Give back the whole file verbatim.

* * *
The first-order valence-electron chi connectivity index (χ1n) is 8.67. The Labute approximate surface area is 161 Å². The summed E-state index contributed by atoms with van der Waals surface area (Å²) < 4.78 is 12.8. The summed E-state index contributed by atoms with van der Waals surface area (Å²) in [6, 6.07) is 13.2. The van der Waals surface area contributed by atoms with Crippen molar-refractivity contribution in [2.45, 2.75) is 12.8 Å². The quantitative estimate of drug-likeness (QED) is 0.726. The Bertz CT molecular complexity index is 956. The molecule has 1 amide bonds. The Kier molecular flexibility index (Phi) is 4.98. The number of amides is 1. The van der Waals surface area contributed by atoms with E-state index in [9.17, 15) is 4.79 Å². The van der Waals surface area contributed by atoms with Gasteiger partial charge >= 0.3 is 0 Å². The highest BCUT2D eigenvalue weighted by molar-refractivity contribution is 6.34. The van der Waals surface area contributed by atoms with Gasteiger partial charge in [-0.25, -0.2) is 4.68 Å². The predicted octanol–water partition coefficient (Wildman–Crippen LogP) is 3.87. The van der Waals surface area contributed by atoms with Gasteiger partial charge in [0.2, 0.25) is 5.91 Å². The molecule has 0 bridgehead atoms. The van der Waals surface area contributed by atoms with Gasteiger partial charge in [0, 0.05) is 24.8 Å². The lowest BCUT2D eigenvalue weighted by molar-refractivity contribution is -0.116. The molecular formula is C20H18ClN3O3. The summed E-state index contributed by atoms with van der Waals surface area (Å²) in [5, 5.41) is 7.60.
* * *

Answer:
The first-order valence-electron chi connectivity index (χ1n) is 8.67. The Labute approximate surface area is 161 Å². The summed E-state index contributed by atoms with van der Waals surface area (Å²) < 4.78 is 12.8. The summed E-state index contributed by atoms with van der Waals surface area (Å²) in [6, 6.07) is 13.2. The van der Waals surface area contributed by atoms with Crippen molar-refractivity contribution in [2.45, 2.75) is 12.8 Å². The quantitative estimate of drug-likeness (QED) is 0.726. The Bertz CT molecular complexity index is 956. The molecule has 1 amide bonds. The Kier molecular flexibility index (Phi) is 4.98. The number of amides is 1. The van der Waals surface area contributed by atoms with E-state index in [9.17, 15) is 4.79 Å². The van der Waals surface area contributed by atoms with Gasteiger partial charge >= 0.3 is 0 Å². The highest BCUT2D eigenvalue weighted by molar-refractivity contribution is 6.34. The van der Waals surface area contributed by atoms with Gasteiger partial charge in [-0.25, -0.2) is 4.68 Å². The predicted octanol–water partition coefficient (Wildman–Crippen LogP) is 3.87. The van der Waals surface area contributed by atoms with Gasteiger partial charge in [0.2, 0.25) is 5.91 Å². The molecule has 0 bridgehead atoms. The van der Waals surface area contributed by atoms with Gasteiger partial charge in [0, 0.05) is 24.8 Å². The lowest BCUT2D eigenvalue weighted by molar-refractivity contribution is -0.116. The molecular formula is C20H18ClN3O3. The summed E-state index contributed by atoms with van der Waals surface area (Å²) in [5, 5.41) is 7.60.